Will Yahoo’s decision to end their telecommuting program ultimately pay off? Only time will tell. However, I find it really hard to imagine that companies are going to be able to put the telecommuting genie back in the bottle. Videoconferencing and other technologies are only going to get better and commuting times are only going to get longer. That means it’s going to be up to you, as a manager, to make sure your team is engaged in something more than sitting on their living room couch.

What strategies or tactics have you found to be most helpful when managing a remote workforce? Tell us about it in the comments.

—Shawn Graham is a marketing and brand strategist for startups and small businesses. Find Shawn at or continue the conversation on Twitter.

[Genie Lamp: Daniel Wiedemann via Shutterstock]

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  • Shannon Lewis

    I agree 100% with the managing by objectives.  It's hard for me to understand how telecommuters at Yahoo could have gotten away with no logging in for months.  That says to me their managers where goofing off as well.  Seems like the problem runs much deeper than telecommuting.  

    I have worked remotely since 2000.  I have always believed in doing what is needed to get the job done.  Sometimes that means extra hours, or making up for time missed.  I currently work for a company that is 100% distributed.  We use google+ hangouts for our daily checkins and internal meetings, IRC, google docs etc. This allows us to hire the best employees for our needs and not be limited to a geographic region.  We believe this is the best way to attract good talent.  We also manage by objectives so we know folks are making smart choices.  

    I recently wrote a blog on my thoughts as a telecommuter before the big Yahoo announcement.  If you're interested you can read it here:

  • FlexJobs

    I think you're right-on with documenting tasks. There are definitely better ways to go about assessing employees' performance. I've been working from home for the past three years for and instead of doing this sort of nit-picking approach, we're all asked to share our accomplishments and goals at weekly staff meetings. Everyone gets a chance to talk about what they've been working on and what's on their docket for the next week, and it helps to bring our team together and better understand how we all fit into the grand scheme of things, rather than treating us as people who can't be trusted to work simply because we work from home. It's uplifting rather than demoralizing, and these small shifts in management strategies can make a huge difference in the effectiveness of telecommuting programs!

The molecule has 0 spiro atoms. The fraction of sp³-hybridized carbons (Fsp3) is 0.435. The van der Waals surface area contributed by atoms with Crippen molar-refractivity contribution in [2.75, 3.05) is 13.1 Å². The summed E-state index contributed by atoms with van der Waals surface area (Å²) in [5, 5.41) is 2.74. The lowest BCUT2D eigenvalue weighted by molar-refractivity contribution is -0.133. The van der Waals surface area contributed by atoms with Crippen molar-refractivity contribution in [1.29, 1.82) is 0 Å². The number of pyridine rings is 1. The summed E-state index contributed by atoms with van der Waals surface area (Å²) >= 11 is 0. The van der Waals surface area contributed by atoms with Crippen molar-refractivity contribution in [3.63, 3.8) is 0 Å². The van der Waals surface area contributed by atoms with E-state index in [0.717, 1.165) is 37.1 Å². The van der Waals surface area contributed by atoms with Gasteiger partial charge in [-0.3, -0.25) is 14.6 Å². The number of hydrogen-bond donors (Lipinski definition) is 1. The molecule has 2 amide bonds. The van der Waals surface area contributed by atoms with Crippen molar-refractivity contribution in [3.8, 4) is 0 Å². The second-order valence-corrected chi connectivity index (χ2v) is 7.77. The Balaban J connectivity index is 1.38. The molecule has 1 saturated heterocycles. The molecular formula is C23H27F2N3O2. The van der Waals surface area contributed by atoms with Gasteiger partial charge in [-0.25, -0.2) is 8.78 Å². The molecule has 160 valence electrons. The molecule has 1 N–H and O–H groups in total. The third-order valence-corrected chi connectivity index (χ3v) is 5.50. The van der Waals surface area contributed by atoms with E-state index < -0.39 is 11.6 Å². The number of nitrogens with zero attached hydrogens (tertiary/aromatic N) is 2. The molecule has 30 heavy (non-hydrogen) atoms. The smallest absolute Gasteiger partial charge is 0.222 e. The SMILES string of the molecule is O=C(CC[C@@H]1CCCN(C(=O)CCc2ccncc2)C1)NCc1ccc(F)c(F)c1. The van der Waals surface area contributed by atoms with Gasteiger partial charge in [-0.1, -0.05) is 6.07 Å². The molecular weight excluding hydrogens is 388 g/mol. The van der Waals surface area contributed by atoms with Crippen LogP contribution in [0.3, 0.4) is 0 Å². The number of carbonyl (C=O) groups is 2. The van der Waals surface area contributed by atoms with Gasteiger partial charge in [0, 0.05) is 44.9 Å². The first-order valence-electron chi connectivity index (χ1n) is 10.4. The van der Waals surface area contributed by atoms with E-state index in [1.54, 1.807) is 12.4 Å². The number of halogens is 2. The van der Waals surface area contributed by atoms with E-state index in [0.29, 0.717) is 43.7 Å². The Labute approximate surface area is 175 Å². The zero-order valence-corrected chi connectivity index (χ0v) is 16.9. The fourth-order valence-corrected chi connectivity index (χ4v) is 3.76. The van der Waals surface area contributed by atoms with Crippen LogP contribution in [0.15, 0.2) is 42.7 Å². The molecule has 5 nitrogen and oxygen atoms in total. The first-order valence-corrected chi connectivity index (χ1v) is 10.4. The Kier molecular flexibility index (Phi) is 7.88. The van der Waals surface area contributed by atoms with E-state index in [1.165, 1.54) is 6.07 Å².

• The Content Factory

    We've managed people in an office setting as well as a remote setting and the challenges are mostly the same. The expectations for the people you work for need to be results based and communication is incredibly important regardless of the setting. In some ways, working with people remotely forces us to be that much more careful about how we're communicating. Technology like Skype and Google Calendar make it that much easier.

  • Shawn

    Thanks for the comment, Content Factory. Agreed. Focusing on results definitely makes sense in general but especially when you have people working from home. It will be interesting to see what else is on the horizon regarding collaborative technologies.